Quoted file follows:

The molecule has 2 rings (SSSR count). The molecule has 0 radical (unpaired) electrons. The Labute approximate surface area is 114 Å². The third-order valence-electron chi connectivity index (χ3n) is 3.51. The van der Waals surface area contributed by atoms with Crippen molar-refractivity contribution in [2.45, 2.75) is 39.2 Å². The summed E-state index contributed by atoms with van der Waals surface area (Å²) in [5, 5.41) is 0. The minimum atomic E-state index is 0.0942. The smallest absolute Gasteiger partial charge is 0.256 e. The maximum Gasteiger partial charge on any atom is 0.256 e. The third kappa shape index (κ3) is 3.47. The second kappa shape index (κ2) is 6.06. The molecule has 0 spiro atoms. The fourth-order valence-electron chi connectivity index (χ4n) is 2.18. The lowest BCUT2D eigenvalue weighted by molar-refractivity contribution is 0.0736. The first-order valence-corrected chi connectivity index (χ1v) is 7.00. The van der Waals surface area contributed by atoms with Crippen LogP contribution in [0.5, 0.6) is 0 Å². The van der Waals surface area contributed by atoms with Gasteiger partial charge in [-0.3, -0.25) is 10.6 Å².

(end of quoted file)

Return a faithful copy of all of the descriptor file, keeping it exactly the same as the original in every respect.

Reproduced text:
The molecule has 2 rings (SSSR count). The molecule has 0 radical (unpaired) electrons. The Labute approximate surface area is 114 Å². The third-order valence-electron chi connectivity index (χ3n) is 3.51. The van der Waals surface area contributed by atoms with Crippen molar-refractivity contribution in [2.45, 2.75) is 39.2 Å². The summed E-state index contributed by atoms with van der Waals surface area (Å²) in [5, 5.41) is 0. The minimum atomic E-state index is 0.0942. The smallest absolute Gasteiger partial charge is 0.256 e. The maximum Gasteiger partial charge on any atom is 0.256 e. The third kappa shape index (κ3) is 3.47. The second kappa shape index (κ2) is 6.06. The molecule has 0 spiro atoms. The fourth-order valence-electron chi connectivity index (χ4n) is 2.18. The lowest BCUT2D eigenvalue weighted by molar-refractivity contribution is 0.0736. The first-order valence-corrected chi connectivity index (χ1v) is 7.00. The van der Waals surface area contributed by atoms with Crippen LogP contribution in [0.5, 0.6) is 0 Å². The van der Waals surface area contributed by atoms with Gasteiger partial charge in [-0.3, -0.25) is 10.6 Å².